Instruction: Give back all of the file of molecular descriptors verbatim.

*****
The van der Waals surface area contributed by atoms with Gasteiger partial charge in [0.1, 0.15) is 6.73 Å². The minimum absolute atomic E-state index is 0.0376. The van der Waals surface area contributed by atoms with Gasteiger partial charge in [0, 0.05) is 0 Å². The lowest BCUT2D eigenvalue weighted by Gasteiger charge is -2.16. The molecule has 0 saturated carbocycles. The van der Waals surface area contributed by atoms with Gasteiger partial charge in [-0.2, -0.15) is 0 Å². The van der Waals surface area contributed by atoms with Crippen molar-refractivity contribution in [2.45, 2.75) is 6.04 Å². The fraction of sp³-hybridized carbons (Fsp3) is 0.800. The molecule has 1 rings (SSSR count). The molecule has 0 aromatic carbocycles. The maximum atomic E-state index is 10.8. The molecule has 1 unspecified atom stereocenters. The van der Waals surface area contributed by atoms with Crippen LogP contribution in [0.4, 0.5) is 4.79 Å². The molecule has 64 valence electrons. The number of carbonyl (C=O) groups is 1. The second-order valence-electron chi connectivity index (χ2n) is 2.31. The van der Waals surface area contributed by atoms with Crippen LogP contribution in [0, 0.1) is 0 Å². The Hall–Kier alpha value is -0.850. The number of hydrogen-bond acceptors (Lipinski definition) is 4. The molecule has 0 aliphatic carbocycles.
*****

The van der Waals surface area contributed by atoms with Gasteiger partial charge in [0.1, 0.15) is 6.73 Å². The minimum absolute atomic E-state index is 0.0376. The van der Waals surface area contributed by atoms with Gasteiger partial charge in [0, 0.05) is 0 Å². The lowest BCUT2D eigenvalue weighted by Gasteiger charge is -2.16. The molecule has 0 saturated carbocycles. The van der Waals surface area contributed by atoms with Gasteiger partial charge in [-0.2, -0.15) is 0 Å². The van der Waals surface area contributed by atoms with Crippen molar-refractivity contribution in [2.45, 2.75) is 6.04 Å². The fraction of sp³-hybridized carbons (Fsp3) is 0.800. The molecule has 1 rings (SSSR count). The molecule has 0 aromatic carbocycles. The maximum atomic E-state index is 10.8. The molecule has 1 unspecified atom stereocenters. The van der Waals surface area contributed by atoms with Crippen LogP contribution in [0.4, 0.5) is 4.79 Å². The molecule has 64 valence electrons. The number of carbonyl (C=O) groups is 1. The second-order valence-electron chi connectivity index (χ2n) is 2.31. The van der Waals surface area contributed by atoms with Crippen LogP contribution in [0, 0.1) is 0 Å². The Hall–Kier alpha value is -0.850. The number of hydrogen-bond acceptors (Lipinski definition) is 4. The molecule has 0 aliphatic carbocycles.